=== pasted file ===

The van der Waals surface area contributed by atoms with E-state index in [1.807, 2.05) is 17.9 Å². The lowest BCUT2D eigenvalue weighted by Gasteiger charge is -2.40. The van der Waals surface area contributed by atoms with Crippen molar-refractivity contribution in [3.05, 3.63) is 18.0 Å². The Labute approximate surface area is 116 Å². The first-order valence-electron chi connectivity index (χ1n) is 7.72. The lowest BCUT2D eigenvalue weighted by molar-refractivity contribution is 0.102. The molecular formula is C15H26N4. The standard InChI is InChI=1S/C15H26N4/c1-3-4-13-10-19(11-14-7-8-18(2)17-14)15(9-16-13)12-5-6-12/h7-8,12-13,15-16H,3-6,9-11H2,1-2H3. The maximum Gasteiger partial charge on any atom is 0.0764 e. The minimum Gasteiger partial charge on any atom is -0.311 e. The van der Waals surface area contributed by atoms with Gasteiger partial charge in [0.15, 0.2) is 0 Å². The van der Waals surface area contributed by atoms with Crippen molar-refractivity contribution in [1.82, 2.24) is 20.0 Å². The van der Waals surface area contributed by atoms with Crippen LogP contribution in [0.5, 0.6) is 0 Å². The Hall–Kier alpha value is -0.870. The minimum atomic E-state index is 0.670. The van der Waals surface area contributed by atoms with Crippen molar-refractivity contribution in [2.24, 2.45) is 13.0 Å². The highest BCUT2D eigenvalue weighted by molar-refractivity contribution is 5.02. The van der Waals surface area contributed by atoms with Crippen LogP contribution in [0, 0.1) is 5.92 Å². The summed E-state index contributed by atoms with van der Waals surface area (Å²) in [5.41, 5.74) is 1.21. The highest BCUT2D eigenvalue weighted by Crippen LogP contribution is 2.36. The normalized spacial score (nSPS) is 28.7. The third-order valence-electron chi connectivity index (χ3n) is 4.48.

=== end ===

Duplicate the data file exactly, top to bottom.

The van der Waals surface area contributed by atoms with E-state index in [1.807, 2.05) is 17.9 Å². The lowest BCUT2D eigenvalue weighted by Gasteiger charge is -2.40. The van der Waals surface area contributed by atoms with Crippen molar-refractivity contribution in [3.05, 3.63) is 18.0 Å². The Labute approximate surface area is 116 Å². The first-order valence-electron chi connectivity index (χ1n) is 7.72. The lowest BCUT2D eigenvalue weighted by molar-refractivity contribution is 0.102. The molecular formula is C15H26N4. The standard InChI is InChI=1S/C15H26N4/c1-3-4-13-10-19(11-14-7-8-18(2)17-14)15(9-16-13)12-5-6-12/h7-8,12-13,15-16H,3-6,9-11H2,1-2H3. The maximum Gasteiger partial charge on any atom is 0.0764 e. The minimum Gasteiger partial charge on any atom is -0.311 e. The van der Waals surface area contributed by atoms with Gasteiger partial charge in [0.15, 0.2) is 0 Å². The van der Waals surface area contributed by atoms with Crippen molar-refractivity contribution in [1.82, 2.24) is 20.0 Å². The van der Waals surface area contributed by atoms with Crippen LogP contribution in [0.5, 0.6) is 0 Å². The Hall–Kier alpha value is -0.870. The minimum atomic E-state index is 0.670. The van der Waals surface area contributed by atoms with Crippen molar-refractivity contribution in [2.24, 2.45) is 13.0 Å². The highest BCUT2D eigenvalue weighted by molar-refractivity contribution is 5.02. The van der Waals surface area contributed by atoms with Crippen LogP contribution in [0, 0.1) is 5.92 Å². The summed E-state index contributed by atoms with van der Waals surface area (Å²) in [5.41, 5.74) is 1.21. The highest BCUT2D eigenvalue weighted by Crippen LogP contribution is 2.36. The normalized spacial score (nSPS) is 28.7. The third-order valence-electron chi connectivity index (χ3n) is 4.48.